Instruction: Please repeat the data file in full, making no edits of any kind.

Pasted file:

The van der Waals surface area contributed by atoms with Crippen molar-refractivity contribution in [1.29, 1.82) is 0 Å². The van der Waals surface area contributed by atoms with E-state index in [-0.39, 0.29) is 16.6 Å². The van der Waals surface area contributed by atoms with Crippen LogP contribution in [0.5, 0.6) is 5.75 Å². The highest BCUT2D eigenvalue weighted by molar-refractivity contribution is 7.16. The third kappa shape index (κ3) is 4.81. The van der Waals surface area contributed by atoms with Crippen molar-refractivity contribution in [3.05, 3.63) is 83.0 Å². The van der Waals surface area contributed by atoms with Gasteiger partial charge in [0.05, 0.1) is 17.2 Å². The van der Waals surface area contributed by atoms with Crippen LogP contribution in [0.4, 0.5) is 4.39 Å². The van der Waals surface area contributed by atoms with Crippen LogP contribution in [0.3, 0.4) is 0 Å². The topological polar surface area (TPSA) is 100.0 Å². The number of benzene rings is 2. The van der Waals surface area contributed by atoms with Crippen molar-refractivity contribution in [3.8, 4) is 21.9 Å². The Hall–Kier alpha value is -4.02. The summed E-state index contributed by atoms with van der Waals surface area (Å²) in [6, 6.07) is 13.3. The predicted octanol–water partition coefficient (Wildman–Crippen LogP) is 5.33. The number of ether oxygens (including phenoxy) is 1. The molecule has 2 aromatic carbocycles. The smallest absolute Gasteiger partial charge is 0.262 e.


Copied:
The van der Waals surface area contributed by atoms with Crippen molar-refractivity contribution in [1.29, 1.82) is 0 Å². The van der Waals surface area contributed by atoms with E-state index in [-0.39, 0.29) is 16.6 Å². The van der Waals surface area contributed by atoms with Crippen LogP contribution in [0.5, 0.6) is 5.75 Å². The highest BCUT2D eigenvalue weighted by molar-refractivity contribution is 7.16. The third kappa shape index (κ3) is 4.81. The van der Waals surface area contributed by atoms with Crippen molar-refractivity contribution in [3.05, 3.63) is 83.0 Å². The van der Waals surface area contributed by atoms with Gasteiger partial charge in [0.05, 0.1) is 17.2 Å². The van der Waals surface area contributed by atoms with Crippen LogP contribution in [0.4, 0.5) is 4.39 Å². The van der Waals surface area contributed by atoms with Crippen LogP contribution in [0.3, 0.4) is 0 Å². The topological polar surface area (TPSA) is 100.0 Å². The number of benzene rings is 2. The van der Waals surface area contributed by atoms with Crippen molar-refractivity contribution in [3.8, 4) is 21.9 Å². The Hall–Kier alpha value is -4.02. The summed E-state index contributed by atoms with van der Waals surface area (Å²) in [6, 6.07) is 13.3. The predicted octanol–water partition coefficient (Wildman–Crippen LogP) is 5.33. The number of ether oxygens (including phenoxy) is 1. The molecule has 2 aromatic carbocycles. The smallest absolute Gasteiger partial charge is 0.262 e.